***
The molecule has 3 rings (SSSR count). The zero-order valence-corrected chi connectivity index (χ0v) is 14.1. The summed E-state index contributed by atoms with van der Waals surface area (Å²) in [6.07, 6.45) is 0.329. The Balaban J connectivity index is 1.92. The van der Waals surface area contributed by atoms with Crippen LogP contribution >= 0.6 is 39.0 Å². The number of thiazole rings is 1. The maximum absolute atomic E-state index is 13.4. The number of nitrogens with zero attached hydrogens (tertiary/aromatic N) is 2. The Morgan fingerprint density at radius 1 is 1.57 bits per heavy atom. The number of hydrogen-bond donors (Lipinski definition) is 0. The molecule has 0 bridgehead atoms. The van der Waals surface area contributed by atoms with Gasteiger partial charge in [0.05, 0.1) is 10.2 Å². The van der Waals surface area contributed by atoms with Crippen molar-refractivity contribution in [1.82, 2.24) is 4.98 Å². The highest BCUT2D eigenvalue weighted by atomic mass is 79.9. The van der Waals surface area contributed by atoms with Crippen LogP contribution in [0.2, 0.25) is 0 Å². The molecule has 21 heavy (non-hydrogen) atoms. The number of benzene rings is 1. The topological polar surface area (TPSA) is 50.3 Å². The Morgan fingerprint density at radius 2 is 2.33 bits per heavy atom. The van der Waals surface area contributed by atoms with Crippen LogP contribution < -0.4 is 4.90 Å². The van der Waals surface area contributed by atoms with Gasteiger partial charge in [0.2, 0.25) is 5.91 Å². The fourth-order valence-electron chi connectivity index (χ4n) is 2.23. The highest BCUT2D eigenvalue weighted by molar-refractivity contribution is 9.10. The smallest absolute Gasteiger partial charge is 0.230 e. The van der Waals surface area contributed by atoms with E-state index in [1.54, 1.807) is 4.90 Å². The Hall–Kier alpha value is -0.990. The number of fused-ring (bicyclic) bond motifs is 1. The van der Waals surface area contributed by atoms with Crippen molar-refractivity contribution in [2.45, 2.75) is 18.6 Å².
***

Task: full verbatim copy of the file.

The molecule has 3 rings (SSSR count). The zero-order valence-corrected chi connectivity index (χ0v) is 14.1. The summed E-state index contributed by atoms with van der Waals surface area (Å²) in [6.07, 6.45) is 0.329. The Balaban J connectivity index is 1.92. The van der Waals surface area contributed by atoms with Crippen LogP contribution >= 0.6 is 39.0 Å². The number of thiazole rings is 1. The maximum absolute atomic E-state index is 13.4. The number of nitrogens with zero attached hydrogens (tertiary/aromatic N) is 2. The Morgan fingerprint density at radius 1 is 1.57 bits per heavy atom. The number of hydrogen-bond donors (Lipinski definition) is 0. The molecule has 0 bridgehead atoms. The van der Waals surface area contributed by atoms with Gasteiger partial charge in [0.05, 0.1) is 10.2 Å². The van der Waals surface area contributed by atoms with Crippen molar-refractivity contribution in [1.82, 2.24) is 4.98 Å². The highest BCUT2D eigenvalue weighted by atomic mass is 79.9. The van der Waals surface area contributed by atoms with Crippen LogP contribution in [0.2, 0.25) is 0 Å². The molecule has 21 heavy (non-hydrogen) atoms. The number of benzene rings is 1. The topological polar surface area (TPSA) is 50.3 Å². The Morgan fingerprint density at radius 2 is 2.33 bits per heavy atom. The van der Waals surface area contributed by atoms with Crippen LogP contribution < -0.4 is 4.90 Å². The van der Waals surface area contributed by atoms with Gasteiger partial charge in [0.2, 0.25) is 5.91 Å². The fourth-order valence-electron chi connectivity index (χ4n) is 2.23. The highest BCUT2D eigenvalue weighted by molar-refractivity contribution is 9.10. The smallest absolute Gasteiger partial charge is 0.230 e. The van der Waals surface area contributed by atoms with E-state index in [1.54, 1.807) is 4.90 Å². The Hall–Kier alpha value is -0.990. The number of fused-ring (bicyclic) bond motifs is 1. The van der Waals surface area contributed by atoms with Crippen molar-refractivity contribution in [2.45, 2.75) is 18.6 Å².